A clinical trial is a carefully designed study that is done with people like you, who volunteer to receive investigational treatments under close supervision by a physician and other research professionals. Pharmaceutical and biotechnology companies have developed these treatments and these companies have then selected physicians, also called investigators, who are qualified to conduct clinical trials. It is through these trials that investigational drugs may show their benefits.
The clinical testing of an investigational drug is a step-by-step process that ensures you receive careful medical attention. All clinical trials are reviewed by the U.S. government’s Food and Drug Administration (FDA)
and Institutional Review Boards (IRBs).
IRBs are independent committees whose job is to make sure your rights are fully protected and that you are not exposed to any unnecessary risks. IRBs also are responsible for ensuring you sign a consent form before agreeing to participate in a trial.
Clinical trials usually are conducted in four phases (I, II, III, IV). A small number of people participate in Phase I trials, while each later phase involves a larger number of people.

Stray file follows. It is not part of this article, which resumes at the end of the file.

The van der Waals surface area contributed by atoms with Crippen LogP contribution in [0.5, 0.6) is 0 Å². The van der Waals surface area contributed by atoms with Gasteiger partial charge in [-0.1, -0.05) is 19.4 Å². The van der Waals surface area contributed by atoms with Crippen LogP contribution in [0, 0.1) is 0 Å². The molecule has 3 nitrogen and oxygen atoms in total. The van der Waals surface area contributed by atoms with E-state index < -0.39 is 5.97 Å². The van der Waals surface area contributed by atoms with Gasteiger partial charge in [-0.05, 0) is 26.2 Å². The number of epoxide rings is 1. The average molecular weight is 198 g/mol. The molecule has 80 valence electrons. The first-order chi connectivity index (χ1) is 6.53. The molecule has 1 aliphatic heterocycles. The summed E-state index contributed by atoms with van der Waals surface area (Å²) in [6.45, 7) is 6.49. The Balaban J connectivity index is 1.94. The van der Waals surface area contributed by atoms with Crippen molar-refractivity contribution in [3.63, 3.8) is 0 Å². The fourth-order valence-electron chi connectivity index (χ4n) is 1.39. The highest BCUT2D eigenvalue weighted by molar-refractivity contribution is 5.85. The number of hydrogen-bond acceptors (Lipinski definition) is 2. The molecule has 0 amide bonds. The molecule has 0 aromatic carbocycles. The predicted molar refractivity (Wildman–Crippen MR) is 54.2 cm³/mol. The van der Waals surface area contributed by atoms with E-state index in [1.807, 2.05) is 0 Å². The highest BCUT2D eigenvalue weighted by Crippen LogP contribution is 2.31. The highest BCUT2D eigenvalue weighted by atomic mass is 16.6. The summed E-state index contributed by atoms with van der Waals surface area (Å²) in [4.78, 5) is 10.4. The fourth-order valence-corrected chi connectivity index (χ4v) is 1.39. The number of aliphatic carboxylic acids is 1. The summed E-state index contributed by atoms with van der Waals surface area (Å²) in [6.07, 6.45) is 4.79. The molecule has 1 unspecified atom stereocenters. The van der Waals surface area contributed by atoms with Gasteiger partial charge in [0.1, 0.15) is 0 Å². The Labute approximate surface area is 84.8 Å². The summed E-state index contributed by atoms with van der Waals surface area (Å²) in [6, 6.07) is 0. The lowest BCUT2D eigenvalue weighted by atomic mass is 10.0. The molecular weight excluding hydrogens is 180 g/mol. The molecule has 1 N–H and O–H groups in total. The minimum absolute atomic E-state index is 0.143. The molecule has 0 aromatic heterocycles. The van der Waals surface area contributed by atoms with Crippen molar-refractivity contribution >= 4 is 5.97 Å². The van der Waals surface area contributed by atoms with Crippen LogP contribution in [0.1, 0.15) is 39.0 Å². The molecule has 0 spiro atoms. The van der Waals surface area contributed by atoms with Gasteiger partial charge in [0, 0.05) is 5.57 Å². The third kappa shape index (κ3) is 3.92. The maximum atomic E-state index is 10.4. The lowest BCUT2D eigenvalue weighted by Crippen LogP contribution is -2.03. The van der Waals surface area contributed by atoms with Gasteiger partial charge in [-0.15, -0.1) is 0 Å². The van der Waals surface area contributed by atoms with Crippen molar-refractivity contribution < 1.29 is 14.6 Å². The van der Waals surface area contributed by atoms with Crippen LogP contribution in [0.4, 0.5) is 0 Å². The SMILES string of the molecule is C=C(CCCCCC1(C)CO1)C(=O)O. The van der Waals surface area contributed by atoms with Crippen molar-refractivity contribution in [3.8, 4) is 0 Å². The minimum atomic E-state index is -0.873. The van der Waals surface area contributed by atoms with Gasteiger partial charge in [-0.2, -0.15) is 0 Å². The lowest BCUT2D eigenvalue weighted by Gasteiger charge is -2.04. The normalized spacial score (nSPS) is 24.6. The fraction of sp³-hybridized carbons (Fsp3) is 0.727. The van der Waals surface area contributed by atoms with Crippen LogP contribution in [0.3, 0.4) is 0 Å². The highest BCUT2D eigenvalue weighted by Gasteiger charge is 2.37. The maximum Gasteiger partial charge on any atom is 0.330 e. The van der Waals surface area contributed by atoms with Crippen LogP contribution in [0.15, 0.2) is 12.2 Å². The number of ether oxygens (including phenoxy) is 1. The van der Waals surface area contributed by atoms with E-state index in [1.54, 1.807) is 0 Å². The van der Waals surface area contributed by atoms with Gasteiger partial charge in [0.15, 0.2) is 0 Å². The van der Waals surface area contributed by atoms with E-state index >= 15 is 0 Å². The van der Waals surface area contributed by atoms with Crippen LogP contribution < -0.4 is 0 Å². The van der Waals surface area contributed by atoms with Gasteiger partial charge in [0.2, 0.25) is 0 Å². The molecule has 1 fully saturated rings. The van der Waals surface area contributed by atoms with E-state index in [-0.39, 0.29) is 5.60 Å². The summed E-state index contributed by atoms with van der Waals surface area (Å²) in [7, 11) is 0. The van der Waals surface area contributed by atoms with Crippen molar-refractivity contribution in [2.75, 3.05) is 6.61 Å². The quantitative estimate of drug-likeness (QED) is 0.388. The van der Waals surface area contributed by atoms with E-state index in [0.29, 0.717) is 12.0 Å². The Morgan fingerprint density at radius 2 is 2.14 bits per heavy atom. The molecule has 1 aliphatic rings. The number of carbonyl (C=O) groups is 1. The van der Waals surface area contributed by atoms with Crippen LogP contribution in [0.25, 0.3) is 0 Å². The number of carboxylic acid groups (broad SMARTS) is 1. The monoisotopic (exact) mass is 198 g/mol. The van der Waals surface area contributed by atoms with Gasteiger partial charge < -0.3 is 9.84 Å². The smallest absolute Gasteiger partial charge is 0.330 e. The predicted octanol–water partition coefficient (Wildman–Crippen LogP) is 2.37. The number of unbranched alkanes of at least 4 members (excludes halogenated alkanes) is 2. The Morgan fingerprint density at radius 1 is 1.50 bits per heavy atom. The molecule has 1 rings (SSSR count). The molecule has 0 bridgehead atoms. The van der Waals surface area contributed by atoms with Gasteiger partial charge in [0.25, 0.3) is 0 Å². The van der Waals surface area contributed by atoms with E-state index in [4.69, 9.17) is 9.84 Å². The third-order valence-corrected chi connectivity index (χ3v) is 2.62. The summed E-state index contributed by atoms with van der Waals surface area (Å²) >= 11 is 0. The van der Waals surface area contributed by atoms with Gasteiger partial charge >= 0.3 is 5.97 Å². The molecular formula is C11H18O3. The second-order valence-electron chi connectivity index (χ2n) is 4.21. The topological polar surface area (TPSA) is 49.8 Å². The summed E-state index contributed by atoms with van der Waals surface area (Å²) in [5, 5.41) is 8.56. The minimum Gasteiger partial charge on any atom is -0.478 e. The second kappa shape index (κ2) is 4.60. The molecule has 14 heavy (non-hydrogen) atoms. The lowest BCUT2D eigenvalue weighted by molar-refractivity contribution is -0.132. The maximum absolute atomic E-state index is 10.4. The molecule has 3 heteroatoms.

In a clinical trial, a volunteer is usually assigned a specific study group. Sometimes volunteers in one study group will receive an investigational treatment or study drug. Sometimes volunteers will receive a placebo or a treatment already available; a placebo is an inactive product used to compare the results of the study drug. You, your physician and your research staff, may not know who is receiving a placebo and who is receiving the study drug. In this way, volunteers in a clinical trial can be observed by the physician and research staff more fairly. Whether you receive the placebo or the study drug, the level of medical attention and care that you receive is the same.
As a volunteer in a clinical trial, you help in the development of medical therapies–therapies that may offer better treatments and even cures for life-threatening and chronic health conditions.
People volunteer to participate in a clinical trial for a number of reasons. You may get involved in a trial because you simply want to help in the advancement of science, or you may be suffering from a health condition that does not presently have a treatment option. Another advantage of participating in a clinical trial, is all study related procedures and doctor’s exams are covered at no cost to you, as the patient. Whatever reason you choose, you may have questions about clinical trials and drug research; this website will answer some of your questions. You should also ask your physician and our research center’s staff with any questions before you volunteer.
It is important that you make an informed choice about volunteering for a clinical trial.
Once you have enrolled in a study, you may receive a physical examination; your study physician or a research staff member will review your medical history as well. A detailed description of your specific clinical trial and what’s to be expected of you will be outlined in your consent form.